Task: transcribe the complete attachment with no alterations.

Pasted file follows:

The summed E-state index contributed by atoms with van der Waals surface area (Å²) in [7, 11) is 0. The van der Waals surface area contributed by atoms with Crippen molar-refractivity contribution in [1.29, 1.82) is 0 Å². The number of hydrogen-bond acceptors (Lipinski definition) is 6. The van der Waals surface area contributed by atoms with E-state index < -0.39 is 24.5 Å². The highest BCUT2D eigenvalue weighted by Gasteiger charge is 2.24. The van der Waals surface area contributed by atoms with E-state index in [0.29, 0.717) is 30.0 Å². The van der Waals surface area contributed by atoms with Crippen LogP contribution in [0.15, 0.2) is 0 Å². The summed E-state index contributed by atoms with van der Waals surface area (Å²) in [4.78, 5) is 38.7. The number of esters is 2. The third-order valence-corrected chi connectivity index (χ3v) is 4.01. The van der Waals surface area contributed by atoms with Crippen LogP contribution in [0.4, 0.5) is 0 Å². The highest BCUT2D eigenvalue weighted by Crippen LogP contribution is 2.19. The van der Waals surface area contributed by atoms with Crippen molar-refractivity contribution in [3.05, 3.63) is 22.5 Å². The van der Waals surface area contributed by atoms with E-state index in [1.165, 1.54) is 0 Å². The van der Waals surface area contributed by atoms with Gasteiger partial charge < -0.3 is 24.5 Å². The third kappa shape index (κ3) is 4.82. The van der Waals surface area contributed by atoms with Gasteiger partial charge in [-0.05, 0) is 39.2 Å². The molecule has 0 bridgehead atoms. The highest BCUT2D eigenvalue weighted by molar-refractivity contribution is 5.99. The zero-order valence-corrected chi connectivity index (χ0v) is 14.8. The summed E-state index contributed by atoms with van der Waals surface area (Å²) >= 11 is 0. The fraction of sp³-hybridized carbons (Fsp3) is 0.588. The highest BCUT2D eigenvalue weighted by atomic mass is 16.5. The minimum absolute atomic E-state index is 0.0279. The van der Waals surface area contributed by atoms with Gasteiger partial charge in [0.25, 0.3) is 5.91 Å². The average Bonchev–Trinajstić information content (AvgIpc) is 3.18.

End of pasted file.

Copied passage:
The summed E-state index contributed by atoms with van der Waals surface area (Å²) in [7, 11) is 0. The van der Waals surface area contributed by atoms with Crippen molar-refractivity contribution in [1.29, 1.82) is 0 Å². The number of hydrogen-bond acceptors (Lipinski definition) is 6. The van der Waals surface area contributed by atoms with E-state index < -0.39 is 24.5 Å². The highest BCUT2D eigenvalue weighted by Gasteiger charge is 2.24. The van der Waals surface area contributed by atoms with E-state index in [0.29, 0.717) is 30.0 Å². The van der Waals surface area contributed by atoms with Crippen LogP contribution in [0.15, 0.2) is 0 Å². The summed E-state index contributed by atoms with van der Waals surface area (Å²) in [4.78, 5) is 38.7. The number of esters is 2. The third-order valence-corrected chi connectivity index (χ3v) is 4.01. The van der Waals surface area contributed by atoms with Crippen LogP contribution in [0.4, 0.5) is 0 Å². The highest BCUT2D eigenvalue weighted by Crippen LogP contribution is 2.19. The van der Waals surface area contributed by atoms with Crippen molar-refractivity contribution in [3.05, 3.63) is 22.5 Å². The van der Waals surface area contributed by atoms with E-state index in [1.165, 1.54) is 0 Å². The van der Waals surface area contributed by atoms with Gasteiger partial charge < -0.3 is 24.5 Å². The third kappa shape index (κ3) is 4.82. The van der Waals surface area contributed by atoms with Gasteiger partial charge in [-0.05, 0) is 39.2 Å². The molecule has 0 bridgehead atoms. The highest BCUT2D eigenvalue weighted by molar-refractivity contribution is 5.99. The zero-order valence-corrected chi connectivity index (χ0v) is 14.8. The summed E-state index contributed by atoms with van der Waals surface area (Å²) >= 11 is 0. The fraction of sp³-hybridized carbons (Fsp3) is 0.588. The highest BCUT2D eigenvalue weighted by atomic mass is 16.5. The minimum absolute atomic E-state index is 0.0279. The van der Waals surface area contributed by atoms with Gasteiger partial charge in [0.25, 0.3) is 5.91 Å². The average Bonchev–Trinajstić information content (AvgIpc) is 3.18.